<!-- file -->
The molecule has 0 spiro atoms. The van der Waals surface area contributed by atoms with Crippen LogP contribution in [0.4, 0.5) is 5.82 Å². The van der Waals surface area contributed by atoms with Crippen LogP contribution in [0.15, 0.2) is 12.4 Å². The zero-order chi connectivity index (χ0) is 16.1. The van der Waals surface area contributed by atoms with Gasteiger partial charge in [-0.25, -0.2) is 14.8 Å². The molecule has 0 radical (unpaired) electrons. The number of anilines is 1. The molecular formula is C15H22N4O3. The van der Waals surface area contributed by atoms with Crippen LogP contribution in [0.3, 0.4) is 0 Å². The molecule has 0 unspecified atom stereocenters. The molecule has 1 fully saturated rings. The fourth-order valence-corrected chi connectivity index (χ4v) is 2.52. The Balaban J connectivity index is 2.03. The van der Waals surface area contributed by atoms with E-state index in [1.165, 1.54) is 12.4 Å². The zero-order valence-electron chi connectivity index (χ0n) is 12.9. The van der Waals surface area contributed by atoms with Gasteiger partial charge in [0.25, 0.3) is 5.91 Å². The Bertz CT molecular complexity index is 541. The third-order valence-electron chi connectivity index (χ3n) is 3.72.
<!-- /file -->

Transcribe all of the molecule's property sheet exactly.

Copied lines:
The molecule has 0 spiro atoms. The van der Waals surface area contributed by atoms with Crippen LogP contribution in [0.4, 0.5) is 5.82 Å². The van der Waals surface area contributed by atoms with Crippen LogP contribution in [0.15, 0.2) is 12.4 Å². The zero-order chi connectivity index (χ0) is 16.1. The van der Waals surface area contributed by atoms with Gasteiger partial charge in [-0.25, -0.2) is 14.8 Å². The molecule has 0 radical (unpaired) electrons. The number of anilines is 1. The molecular formula is C15H22N4O3. The van der Waals surface area contributed by atoms with Crippen LogP contribution in [0.3, 0.4) is 0 Å². The molecule has 0 unspecified atom stereocenters. The molecule has 1 fully saturated rings. The fourth-order valence-corrected chi connectivity index (χ4v) is 2.52. The Balaban J connectivity index is 2.03. The van der Waals surface area contributed by atoms with E-state index in [1.165, 1.54) is 12.4 Å². The zero-order valence-electron chi connectivity index (χ0n) is 12.9. The van der Waals surface area contributed by atoms with Gasteiger partial charge in [0.25, 0.3) is 5.91 Å². The Bertz CT molecular complexity index is 541. The third-order valence-electron chi connectivity index (χ3n) is 3.72.